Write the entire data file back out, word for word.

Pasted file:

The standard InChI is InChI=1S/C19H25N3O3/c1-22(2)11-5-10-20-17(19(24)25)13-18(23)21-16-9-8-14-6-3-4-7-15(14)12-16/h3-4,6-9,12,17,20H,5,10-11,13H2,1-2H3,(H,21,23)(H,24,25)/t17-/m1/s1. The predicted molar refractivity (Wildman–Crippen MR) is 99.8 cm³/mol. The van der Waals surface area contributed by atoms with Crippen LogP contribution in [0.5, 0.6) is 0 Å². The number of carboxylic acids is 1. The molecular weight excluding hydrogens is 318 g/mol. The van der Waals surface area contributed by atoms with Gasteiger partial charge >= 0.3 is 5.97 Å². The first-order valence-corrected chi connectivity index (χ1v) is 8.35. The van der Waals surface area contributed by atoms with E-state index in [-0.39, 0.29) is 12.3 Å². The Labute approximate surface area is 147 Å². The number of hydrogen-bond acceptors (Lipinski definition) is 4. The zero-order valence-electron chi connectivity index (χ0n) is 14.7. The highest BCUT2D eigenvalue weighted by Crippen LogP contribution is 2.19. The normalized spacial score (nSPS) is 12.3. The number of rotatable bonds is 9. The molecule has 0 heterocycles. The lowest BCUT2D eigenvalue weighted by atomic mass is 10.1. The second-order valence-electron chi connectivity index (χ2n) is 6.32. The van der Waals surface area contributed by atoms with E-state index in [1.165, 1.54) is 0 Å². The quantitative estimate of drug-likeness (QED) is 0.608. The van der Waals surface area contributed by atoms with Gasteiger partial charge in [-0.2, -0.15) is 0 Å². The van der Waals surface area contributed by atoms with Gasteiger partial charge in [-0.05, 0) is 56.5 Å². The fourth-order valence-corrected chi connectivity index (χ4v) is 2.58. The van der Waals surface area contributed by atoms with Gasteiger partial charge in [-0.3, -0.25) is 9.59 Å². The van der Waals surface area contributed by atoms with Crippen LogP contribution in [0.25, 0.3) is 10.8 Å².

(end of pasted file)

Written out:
The standard InChI is InChI=1S/C19H25N3O3/c1-22(2)11-5-10-20-17(19(24)25)13-18(23)21-16-9-8-14-6-3-4-7-15(14)12-16/h3-4,6-9,12,17,20H,5,10-11,13H2,1-2H3,(H,21,23)(H,24,25)/t17-/m1/s1. The predicted molar refractivity (Wildman–Crippen MR) is 99.8 cm³/mol. The van der Waals surface area contributed by atoms with Crippen LogP contribution in [0.5, 0.6) is 0 Å². The number of carboxylic acids is 1. The molecular weight excluding hydrogens is 318 g/mol. The van der Waals surface area contributed by atoms with Gasteiger partial charge >= 0.3 is 5.97 Å². The first-order valence-corrected chi connectivity index (χ1v) is 8.35. The van der Waals surface area contributed by atoms with E-state index in [-0.39, 0.29) is 12.3 Å². The Labute approximate surface area is 147 Å². The number of hydrogen-bond acceptors (Lipinski definition) is 4. The zero-order valence-electron chi connectivity index (χ0n) is 14.7. The highest BCUT2D eigenvalue weighted by Crippen LogP contribution is 2.19. The normalized spacial score (nSPS) is 12.3. The number of rotatable bonds is 9. The molecule has 0 heterocycles. The lowest BCUT2D eigenvalue weighted by atomic mass is 10.1. The second-order valence-electron chi connectivity index (χ2n) is 6.32. The van der Waals surface area contributed by atoms with E-state index in [1.165, 1.54) is 0 Å². The quantitative estimate of drug-likeness (QED) is 0.608. The van der Waals surface area contributed by atoms with Gasteiger partial charge in [-0.2, -0.15) is 0 Å². The van der Waals surface area contributed by atoms with Gasteiger partial charge in [-0.05, 0) is 56.5 Å². The fourth-order valence-corrected chi connectivity index (χ4v) is 2.58. The van der Waals surface area contributed by atoms with Gasteiger partial charge in [-0.3, -0.25) is 9.59 Å². The van der Waals surface area contributed by atoms with Crippen LogP contribution in [0.25, 0.3) is 10.8 Å².